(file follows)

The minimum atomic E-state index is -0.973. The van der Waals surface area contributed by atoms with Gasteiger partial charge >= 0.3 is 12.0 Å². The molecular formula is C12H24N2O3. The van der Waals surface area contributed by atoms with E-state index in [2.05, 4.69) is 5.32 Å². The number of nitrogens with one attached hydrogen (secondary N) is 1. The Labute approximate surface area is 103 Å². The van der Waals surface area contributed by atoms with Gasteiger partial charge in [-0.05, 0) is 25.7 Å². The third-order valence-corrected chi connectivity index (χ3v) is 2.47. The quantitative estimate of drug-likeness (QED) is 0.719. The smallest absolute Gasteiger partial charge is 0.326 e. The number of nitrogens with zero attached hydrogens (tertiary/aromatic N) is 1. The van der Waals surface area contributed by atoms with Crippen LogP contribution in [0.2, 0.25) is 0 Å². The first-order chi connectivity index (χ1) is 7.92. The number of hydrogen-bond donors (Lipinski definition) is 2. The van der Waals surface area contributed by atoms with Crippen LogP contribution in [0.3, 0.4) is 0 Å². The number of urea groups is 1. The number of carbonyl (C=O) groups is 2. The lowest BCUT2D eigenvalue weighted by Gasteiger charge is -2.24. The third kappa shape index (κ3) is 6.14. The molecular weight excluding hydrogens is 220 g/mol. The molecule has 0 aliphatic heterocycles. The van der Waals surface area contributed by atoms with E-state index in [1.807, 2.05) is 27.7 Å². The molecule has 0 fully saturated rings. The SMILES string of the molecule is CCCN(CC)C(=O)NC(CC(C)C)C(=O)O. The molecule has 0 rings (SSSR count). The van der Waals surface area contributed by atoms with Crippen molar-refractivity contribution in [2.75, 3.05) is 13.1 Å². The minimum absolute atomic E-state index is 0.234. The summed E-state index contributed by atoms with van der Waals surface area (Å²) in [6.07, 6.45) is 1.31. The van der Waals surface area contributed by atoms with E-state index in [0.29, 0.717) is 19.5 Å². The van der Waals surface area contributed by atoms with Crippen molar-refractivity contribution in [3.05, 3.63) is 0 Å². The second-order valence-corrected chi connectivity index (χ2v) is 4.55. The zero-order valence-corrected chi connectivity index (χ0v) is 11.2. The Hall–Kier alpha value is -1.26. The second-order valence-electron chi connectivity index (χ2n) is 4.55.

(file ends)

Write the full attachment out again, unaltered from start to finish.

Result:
The minimum atomic E-state index is -0.973. The van der Waals surface area contributed by atoms with Gasteiger partial charge >= 0.3 is 12.0 Å². The molecular formula is C12H24N2O3. The van der Waals surface area contributed by atoms with E-state index in [2.05, 4.69) is 5.32 Å². The number of nitrogens with one attached hydrogen (secondary N) is 1. The Labute approximate surface area is 103 Å². The van der Waals surface area contributed by atoms with Gasteiger partial charge in [-0.05, 0) is 25.7 Å². The third-order valence-corrected chi connectivity index (χ3v) is 2.47. The quantitative estimate of drug-likeness (QED) is 0.719. The smallest absolute Gasteiger partial charge is 0.326 e. The number of nitrogens with zero attached hydrogens (tertiary/aromatic N) is 1. The van der Waals surface area contributed by atoms with Crippen LogP contribution in [0.2, 0.25) is 0 Å². The first-order chi connectivity index (χ1) is 7.92. The number of hydrogen-bond donors (Lipinski definition) is 2. The van der Waals surface area contributed by atoms with Crippen LogP contribution in [0.3, 0.4) is 0 Å². The number of urea groups is 1. The number of carbonyl (C=O) groups is 2. The lowest BCUT2D eigenvalue weighted by Gasteiger charge is -2.24. The third kappa shape index (κ3) is 6.14. The molecular weight excluding hydrogens is 220 g/mol. The molecule has 0 aliphatic heterocycles. The van der Waals surface area contributed by atoms with E-state index in [1.807, 2.05) is 27.7 Å². The molecule has 0 fully saturated rings. The SMILES string of the molecule is CCCN(CC)C(=O)NC(CC(C)C)C(=O)O. The molecule has 0 rings (SSSR count). The van der Waals surface area contributed by atoms with Crippen molar-refractivity contribution in [2.75, 3.05) is 13.1 Å². The minimum absolute atomic E-state index is 0.234. The summed E-state index contributed by atoms with van der Waals surface area (Å²) in [6.07, 6.45) is 1.31. The van der Waals surface area contributed by atoms with E-state index in [0.29, 0.717) is 19.5 Å². The van der Waals surface area contributed by atoms with Crippen molar-refractivity contribution in [3.05, 3.63) is 0 Å². The second-order valence-corrected chi connectivity index (χ2v) is 4.55. The zero-order valence-corrected chi connectivity index (χ0v) is 11.2. The Hall–Kier alpha value is -1.26. The second-order valence-electron chi connectivity index (χ2n) is 4.55.